“Viviane Reding, the EU’s justice commissioner, is pushing for tougher privacy safeguards in an effort to give Internet users more control of their personal data that is collected, stored, mined, and could potentially be sold by companies like Facebook, Google, or any of the vast number of sites where users upload photos, provide private details, and, every once in a while, post something embarrassing.
The new rules, which are set to be in place later this year, put the EU in the vanguard of Internet privacy laws and could influence other countries, namely the United States, as Internet law becomes an increasingly pressing and controversial arena. What’s more, the stronger EU stance on privacy may have profound effects on companies like Facebook, which declined to be interviewed for this article, that have millions of users across Europe.”
“When Twitter revealed in January that it had received a Department of Justice order to hand over information on three users associated with WikiLeaks, the real surprise wasn’t that an Internet company had been asked to secretly spill user data for a criminal investigation. It was that, for once, the firm hadn’t kept quiet about it.
Chris Soghoian, a privacy researcher at Indiana University and the Center for Applied Cybersecurity Research, has been following that Twitter case closely as a potentially precedent-shaping test for how and when the government can nab users’ online information. And now he’s released a paper that puts the case in context, outlining just how little Americans are told about the extent of government surveillance on the Internet.”
“The satirical Onion News Network recently reported on new government funding for that “massive online surveillance program run by the CIA,” known as Facebook — dreamed up by “secret C.I.A. agent Mark Zuckerberg.” The report made light of how much information we willingly make available to third parties online that we would never consider freely handing over to the feds.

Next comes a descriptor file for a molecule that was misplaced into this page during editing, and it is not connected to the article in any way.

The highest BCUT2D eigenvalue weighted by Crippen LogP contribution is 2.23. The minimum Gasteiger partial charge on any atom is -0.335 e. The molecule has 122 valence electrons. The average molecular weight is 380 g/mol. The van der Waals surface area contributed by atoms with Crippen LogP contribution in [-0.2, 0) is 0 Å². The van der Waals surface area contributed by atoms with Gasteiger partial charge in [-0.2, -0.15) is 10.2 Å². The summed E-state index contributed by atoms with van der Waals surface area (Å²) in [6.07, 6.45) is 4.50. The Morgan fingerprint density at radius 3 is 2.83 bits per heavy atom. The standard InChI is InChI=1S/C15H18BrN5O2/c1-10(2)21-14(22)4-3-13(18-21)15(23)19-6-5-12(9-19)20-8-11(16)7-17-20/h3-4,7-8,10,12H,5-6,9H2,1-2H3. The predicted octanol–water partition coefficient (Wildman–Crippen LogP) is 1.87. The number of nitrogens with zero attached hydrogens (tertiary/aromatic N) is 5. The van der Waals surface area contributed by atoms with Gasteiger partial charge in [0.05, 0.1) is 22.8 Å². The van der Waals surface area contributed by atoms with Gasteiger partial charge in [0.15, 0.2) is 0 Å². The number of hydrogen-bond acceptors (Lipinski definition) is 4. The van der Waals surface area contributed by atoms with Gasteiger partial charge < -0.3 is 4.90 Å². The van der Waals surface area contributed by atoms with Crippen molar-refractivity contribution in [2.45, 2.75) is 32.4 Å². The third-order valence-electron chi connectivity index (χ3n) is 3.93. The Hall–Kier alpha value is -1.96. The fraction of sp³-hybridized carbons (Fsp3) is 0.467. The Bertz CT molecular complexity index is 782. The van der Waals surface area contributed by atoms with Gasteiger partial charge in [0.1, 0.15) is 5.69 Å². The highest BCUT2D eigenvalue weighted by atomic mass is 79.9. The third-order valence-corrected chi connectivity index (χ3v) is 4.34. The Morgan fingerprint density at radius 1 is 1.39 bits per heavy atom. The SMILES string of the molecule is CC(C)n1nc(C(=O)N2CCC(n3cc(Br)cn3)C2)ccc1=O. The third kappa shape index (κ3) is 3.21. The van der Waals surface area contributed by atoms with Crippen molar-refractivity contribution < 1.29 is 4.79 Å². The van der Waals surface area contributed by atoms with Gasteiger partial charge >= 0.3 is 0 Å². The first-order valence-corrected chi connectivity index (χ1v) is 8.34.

While funny, the report speaks to a great concern for privacy and civil liberties advocates, like Christopher Soghoian and Nicholas Merrill, who worry about the ease with which the government can get access to the digital information we store with third-parties like Facebook, Yahoo!, and Google, as well as to the rich databases that our mobile phone providers have.They worry that technology companies are being turned into unofficial intelligence agents with increasing regularity, as law enforcement turns to them for access to our electronic communications and location data.”
“We all freaked out a little bit last week over what may have been the worst breach in e-mail address security ever. For me, the rolling thunder of annoyance came in the drip drip drip of e-mail alerts from a number of companies with whom I’ve done business saying that the address I had shared with them for limited, specific purposes had been acquired by a hacker.
A bigger story emerged only later: These were not individual notes, but rather a symphony of breach because e-mail addresses from lots of customers shared with lots of companies were all stored in one place, a company called Epsilon.
Most people probably didn’t realize they had agreed to share their addresses with Epsilon. Nobody really reads privacy agreements and the terms of service because — and let me make a bold assertion here — they are needlessly long and verbose precisely to deter anyone from attempting to do so”